Tidewater Cove hosts groundbreaking
Published 10:20 pm Monday, June 21, 2021
Tidewater Cove hosted a groundbreaking ceremony for its new Memory Care Unit on June 16.
Located off East Washington Street, Tidewater Cove is an assisted living facility that has primarily provided care to geriatric individuals with serious mental illness. The facility recently was approved to go from its 65-bed capacity to 80 beds. Ten of these beds are dedicated to the new memory care facility.
“We’re excited,” said Demetrios Peratsakis, executive director of the Western Tidewater Community Services Board. “We think it’s great. You have to start with a vision, but the vision doesn’t happen without the right supports and the right talent.”
Email newsletter signup
This new unit comes from a partnership between the Department of Behavioral Health and Developmental Services and WTCSB. Notable guests attended this groundbreaking, including Delegate Clinton Jenkins, Suffolk Mayor Mike Duman, DBHDS Commissioner Allison Land and multiple members of the WTCSB.
The goal for this new unit is to continue hospitalization prevention work by providing care for patients with dementia and neurocognitive disorders like Alzheimer’s and Parkinson’s disease and hopefully, in the future, branch out to veterans who have Post-Traumatic Stress Disorder.
“In Virginia, currently what often happens is they end up psychiatrically hospitalized, and they often end up in state hospitals,” said Dr. Suzanne Mayo, director of community integration with the DBHDS. “And I think our state hospitals are great. Personally, I work with them every day, but they’re not meant to treat dementia. They’re meant to treat many other types of mental illnesses. Actually, the recommended treatment for these behavioral symptoms of dementia is not being put in an institution, is not being given medication alone to manage the behaviors, it’s really person-centered care and person-centered care environments that specialize in dementia.”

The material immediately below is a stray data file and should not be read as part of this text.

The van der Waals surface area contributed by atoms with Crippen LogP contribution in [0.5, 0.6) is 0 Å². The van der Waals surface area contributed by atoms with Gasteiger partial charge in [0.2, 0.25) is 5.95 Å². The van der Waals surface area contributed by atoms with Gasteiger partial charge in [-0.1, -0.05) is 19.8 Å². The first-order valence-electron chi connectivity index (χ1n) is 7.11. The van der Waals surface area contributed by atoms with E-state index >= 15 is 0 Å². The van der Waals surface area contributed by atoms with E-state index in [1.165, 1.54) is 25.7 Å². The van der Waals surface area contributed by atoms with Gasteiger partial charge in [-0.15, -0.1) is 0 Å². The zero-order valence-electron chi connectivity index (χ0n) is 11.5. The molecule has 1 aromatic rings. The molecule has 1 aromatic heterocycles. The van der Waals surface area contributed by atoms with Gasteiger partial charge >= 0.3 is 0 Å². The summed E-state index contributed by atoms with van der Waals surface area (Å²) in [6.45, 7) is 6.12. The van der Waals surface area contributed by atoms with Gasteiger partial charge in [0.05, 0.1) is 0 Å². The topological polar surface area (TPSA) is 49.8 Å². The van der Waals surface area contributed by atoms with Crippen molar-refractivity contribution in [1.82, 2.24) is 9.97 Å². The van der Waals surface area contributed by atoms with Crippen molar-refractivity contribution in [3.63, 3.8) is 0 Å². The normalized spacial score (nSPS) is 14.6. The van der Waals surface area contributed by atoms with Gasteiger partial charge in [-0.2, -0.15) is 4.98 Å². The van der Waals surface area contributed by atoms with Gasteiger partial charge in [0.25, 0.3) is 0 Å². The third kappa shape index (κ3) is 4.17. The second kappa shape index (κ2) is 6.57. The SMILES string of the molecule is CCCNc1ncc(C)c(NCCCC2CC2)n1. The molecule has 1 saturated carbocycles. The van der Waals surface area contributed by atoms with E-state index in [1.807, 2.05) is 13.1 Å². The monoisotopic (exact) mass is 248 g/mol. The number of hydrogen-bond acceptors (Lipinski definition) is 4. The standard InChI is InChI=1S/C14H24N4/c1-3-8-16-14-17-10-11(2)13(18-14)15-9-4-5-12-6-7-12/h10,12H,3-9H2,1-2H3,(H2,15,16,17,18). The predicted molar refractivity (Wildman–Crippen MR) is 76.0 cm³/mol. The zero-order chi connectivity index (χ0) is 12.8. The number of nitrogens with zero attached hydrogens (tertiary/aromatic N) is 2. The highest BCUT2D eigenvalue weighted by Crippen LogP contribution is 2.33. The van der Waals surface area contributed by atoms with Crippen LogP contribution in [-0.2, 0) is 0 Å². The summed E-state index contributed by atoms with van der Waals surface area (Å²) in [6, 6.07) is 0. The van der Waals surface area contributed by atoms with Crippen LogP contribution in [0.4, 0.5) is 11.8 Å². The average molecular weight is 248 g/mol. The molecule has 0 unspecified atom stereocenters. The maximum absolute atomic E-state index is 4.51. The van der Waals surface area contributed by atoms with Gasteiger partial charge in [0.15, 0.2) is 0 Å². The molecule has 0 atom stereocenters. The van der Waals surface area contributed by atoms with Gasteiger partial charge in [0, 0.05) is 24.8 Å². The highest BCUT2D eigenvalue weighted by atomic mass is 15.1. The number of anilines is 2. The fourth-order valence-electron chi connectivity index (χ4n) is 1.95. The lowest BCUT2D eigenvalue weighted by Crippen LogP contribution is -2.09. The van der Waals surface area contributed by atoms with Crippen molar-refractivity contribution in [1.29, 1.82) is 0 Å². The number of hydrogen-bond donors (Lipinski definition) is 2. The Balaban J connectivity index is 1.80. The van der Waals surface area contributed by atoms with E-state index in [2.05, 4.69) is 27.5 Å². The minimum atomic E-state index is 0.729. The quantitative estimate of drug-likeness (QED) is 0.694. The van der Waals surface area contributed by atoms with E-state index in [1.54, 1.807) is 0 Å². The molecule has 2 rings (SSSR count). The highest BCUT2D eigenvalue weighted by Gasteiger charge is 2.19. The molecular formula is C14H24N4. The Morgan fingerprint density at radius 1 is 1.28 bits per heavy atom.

This special care is needed, as many with these conditions experience complex behavioral and medical needs. The proper care can be hard to obtain, as many are temporarily detained in psychiatric facilities or do not receive the right care due to a lack of resources.
Peratsakis also discussed other programs Tidewater Cove plans to implement to help the efficiency and effectiveness of its services. These new plans include same-day access and primary health screenings and a regional interdisciplinary team. The team will have medical, behavioral health and geriatric specialists to assist caregivers in making ongoing plans that minimize risks or resident and caregiver crises from occurring and support community-based providers.
“We are also working statewide with huge issues going on with dementia, so it’s not just in this area,” said Land. “[Tidewater Cove is] just so progressive in being the first to pilot project to really try and make an impact. Because it’s not just our state hospitals that have issues, it’s all of them. It’s private hospitals and other supervised residential programs, [assisted living facilities], and long-term cares that are having these patients in their hospitals but don’t have the competency to really build that confidence so that we can manage them in the community.”
The expansion for this memory care unit was approved on May 20, and demolition started immediately. The wing is now being prepared for a new nurse’s station, bedrooms, and separate locking doors to keep wanderers safe and allow other residents their freedom.
“This is exciting,” said Duman. “There’s a lot of great things going on in Suffolk, and this is right at the top.”
“Demetrios many years ago opened the doors for me on mental health, and he gave me an opportunity to serve,” added Jenkins. “I’m so thankful for that, and I still use those skills today.”